One DE merely consists of two 26 bit adders, three 26 bit registers to hold intermediate results, and one 21 bit register for result propagation as depicted in Figure 7.

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Figure 7: Structure of one Difference Element for calculating the filter values of , , and .

Each DE receives the image data stream, broadcasted via the IDB. According to the EU’s enable signal, each DE picks relevant image data from the IDB and immediately accumulates this value to the corresponding , or filter value. As soon as all of the three filter responses are fully computed by a DE, they are passed to the DCP. To avoid large multiplexer structures, we decided to daisy-chain (FRC) the DEs for the result propagation towards the DCP. As the DEs provide filter responses one after another anyway, this propagation structure does not introduce any significant delay to the overall system.

3.4. Determinant Calculation Pipeline

The DCP can process incoming data at every clock cycle and sequentially receives the DE’s filter responses. Filter values are additionally marked and recognized by a “valid” flag as they may arrive irregularly, for example, due to possible delays during memory access operations over the system bus when reading tile data. Determinants and Laplacians are calculated according to (3) and (4) and finally written back to system memory.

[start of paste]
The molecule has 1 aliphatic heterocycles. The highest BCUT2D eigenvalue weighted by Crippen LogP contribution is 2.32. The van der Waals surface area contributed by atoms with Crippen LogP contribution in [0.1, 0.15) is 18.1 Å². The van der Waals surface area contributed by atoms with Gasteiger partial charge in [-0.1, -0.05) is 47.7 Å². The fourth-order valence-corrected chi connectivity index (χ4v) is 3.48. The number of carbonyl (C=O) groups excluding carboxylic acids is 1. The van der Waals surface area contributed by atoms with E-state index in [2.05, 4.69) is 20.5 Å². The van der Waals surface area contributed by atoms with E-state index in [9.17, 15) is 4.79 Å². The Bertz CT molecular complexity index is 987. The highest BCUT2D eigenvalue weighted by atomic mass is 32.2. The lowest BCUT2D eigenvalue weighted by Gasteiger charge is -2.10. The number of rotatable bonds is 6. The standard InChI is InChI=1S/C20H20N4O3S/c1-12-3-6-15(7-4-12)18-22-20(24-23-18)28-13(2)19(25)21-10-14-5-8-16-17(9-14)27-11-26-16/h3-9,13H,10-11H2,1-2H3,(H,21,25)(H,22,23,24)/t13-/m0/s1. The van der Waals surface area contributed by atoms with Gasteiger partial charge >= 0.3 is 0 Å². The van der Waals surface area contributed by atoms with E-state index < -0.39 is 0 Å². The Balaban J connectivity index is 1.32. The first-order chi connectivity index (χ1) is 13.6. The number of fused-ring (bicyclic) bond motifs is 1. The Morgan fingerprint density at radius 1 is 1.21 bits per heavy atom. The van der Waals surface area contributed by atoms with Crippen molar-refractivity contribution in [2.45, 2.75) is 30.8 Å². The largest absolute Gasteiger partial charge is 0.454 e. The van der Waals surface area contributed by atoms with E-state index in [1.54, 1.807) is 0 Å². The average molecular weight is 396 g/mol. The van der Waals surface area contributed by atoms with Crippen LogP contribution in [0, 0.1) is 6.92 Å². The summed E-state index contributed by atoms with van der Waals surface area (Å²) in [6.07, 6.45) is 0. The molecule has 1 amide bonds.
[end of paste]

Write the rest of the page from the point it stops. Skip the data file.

The DCP contains six 18 bit multipliers (e.g., 32 bit multiplications are broken down to four 18 bit multiplications), a small set of adders and some registers to hold intermediate results. The DCPs structure is shown in Figure 8, where inv_area is a precomputed constant required to normalize determinants according to the current filter size.

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Figure 8: Structure of the Determinant Calculation Pipeline for calculating determinants and Laplacians according to (3) and (4).

4. Object Recognition on a Single FPGA

The first system which makes use of the Flex-SURF+ hardware module performs the task of object recognition. It searches for known objects within a live video stream, and labels them with their name in the output image. This system is completely integrated on a single FPGA chip. The following paragraphs give an overview on the overall system design, how object recognition is performed with help of the Flex-SURF+ module, and the results which have been achieved in experiments.

4.1. System Overview

The entire hardware system for object recognition, covering all components to process the relevant image data, is depicted in Figure 9. It is integrated as a System-on-Chip (SoC) which is implemented in a single medium-size FPGA (Xilinx Virtex-5 FX70T). Xilinx Platform Studio 11.5 was used for system synthesis.

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Figure 9: Structure of the Object Recognition System.

The SoC consists of several custom IP soft cores, a hard-wired PowerPC CPU core (400 MHz), and a DDR2-SDRAM controller. All these modules are connected via a CoreConnect bus system. It may be noted that this system is not constrained to the presence of a PowerPC processor, which may easily be replaced by another hard or soft core processor (as can be seen in Section 5). The custom IP cores are controlled by the main program running on the CPU and primarily handle image processing tasks.